Let’s ask the question another way. How does a CEO define success?

The answer is all of the above!

So what is the CEO’s role in a company? To put it succinctly; the role of the CEO is to grow the company profitably! Now many CEO’s might grow a company, but not all of them do it profitably. Often the CEO comes  from a sales or operations background. Consequently, they focus on either sales volume or product quality. Growing sales volume doesn’t require that the sales have to be profitable. Delivering a high quality product does not mean that it may be at a good price!

How does he or she do that? In order to reach their goals they need to surround themselves with a good team. They need to be able to leverage off of everyone’s skills and expertise. To grow a company it takes building an organization that is scalable.

A scalable organization requires that the CEO delegates responsibility of Sales, Marketing, Operations and Finance. Each function has its’ own definition of their role. For example the Vice President of Sales would be held accountable for reaching sales targets. The VP of Operations would be held responsible for the quality of the goods or service. They might have additional team members included in the management team, such as IT or HR.

So if the CEO’s role is to grow the company profitably, what is the role of a CFO? To learn more financial leadership skills, download the free 7 Habits of Highly Effective CFOs.

CEO's role in a company

Strategic CFO Lab Member Extra

Access your Flash Report Execution Plan in SCFO Lab. The step-by-step plan to manage your company before your financial statements are prepared.

Click here to access your Execution Plan. Not a Lab Member?

Click here to learn more about SCFO Labs

CEO's role in a company

1

Check Out These 10 Super-Successful CEOs’ First Jobs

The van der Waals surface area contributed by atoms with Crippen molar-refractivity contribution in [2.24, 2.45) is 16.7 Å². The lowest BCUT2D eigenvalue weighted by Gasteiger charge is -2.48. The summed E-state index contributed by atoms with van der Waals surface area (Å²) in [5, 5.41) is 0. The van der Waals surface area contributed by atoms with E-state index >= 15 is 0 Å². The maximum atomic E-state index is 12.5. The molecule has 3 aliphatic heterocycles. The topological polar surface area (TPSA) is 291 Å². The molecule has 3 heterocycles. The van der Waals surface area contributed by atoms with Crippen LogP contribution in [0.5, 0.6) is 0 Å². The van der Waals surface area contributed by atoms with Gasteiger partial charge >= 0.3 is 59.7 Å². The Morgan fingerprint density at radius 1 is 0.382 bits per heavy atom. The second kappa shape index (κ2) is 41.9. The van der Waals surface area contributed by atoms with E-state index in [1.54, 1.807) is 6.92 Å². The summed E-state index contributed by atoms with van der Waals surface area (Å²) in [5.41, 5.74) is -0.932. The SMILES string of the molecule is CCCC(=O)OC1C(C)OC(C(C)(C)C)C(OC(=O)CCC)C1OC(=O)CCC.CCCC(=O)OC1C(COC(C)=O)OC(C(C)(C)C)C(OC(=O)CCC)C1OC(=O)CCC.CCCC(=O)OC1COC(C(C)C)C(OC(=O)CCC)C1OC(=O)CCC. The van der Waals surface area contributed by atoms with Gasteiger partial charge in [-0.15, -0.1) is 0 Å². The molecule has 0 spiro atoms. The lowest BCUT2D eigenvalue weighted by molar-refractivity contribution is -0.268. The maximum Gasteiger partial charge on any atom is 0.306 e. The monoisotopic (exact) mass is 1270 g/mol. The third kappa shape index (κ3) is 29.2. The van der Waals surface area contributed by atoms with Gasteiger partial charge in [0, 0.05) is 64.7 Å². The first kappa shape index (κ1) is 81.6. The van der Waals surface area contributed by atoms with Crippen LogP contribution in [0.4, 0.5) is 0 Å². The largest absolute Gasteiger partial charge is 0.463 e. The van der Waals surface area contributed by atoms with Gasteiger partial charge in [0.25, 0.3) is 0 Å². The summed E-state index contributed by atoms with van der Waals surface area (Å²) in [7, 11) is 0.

CEOs' First Jobs

Check Out These 10 Super-Successful CEOs’ First Jobs from Silicon Alley Insider:

CEOs’ First Jobs

At some point in their lives, every young adult realizes that they no longer want to ask for Mom and Dad’s permission to purchase their latest “need,” like that new outfit, or the latest awesome video game. Or just lunch.

So they go out and get a job of their very own. One day, those same young adults will look back and consider that first job more than just an insignificant side step taken to collect a few extra dollars. Instead, it could have been the beginning of a gradual ascent toward the C-Suite.

From flipping burgers, to teaching in public schools, to working in the rice fields of China, some of the world’s most powerful CEOs started out their careers in humble places.

To learn more financial leadership skills, download the free 7 Habits of Highly Effective CFOs. Find out how you can become a more valuable financial leader.

CEOs' First Jobs

Strategic CFO Lab Member Extra

Access your Flash Report Execution Plan in SCFO Lab. The step-by-step plan to manage your company before your financial statements are prepared.

Click here to access your Execution Plan. Not a Lab Member?

Click here to learn more about SCFO Labs

CEOs' First Jobs

0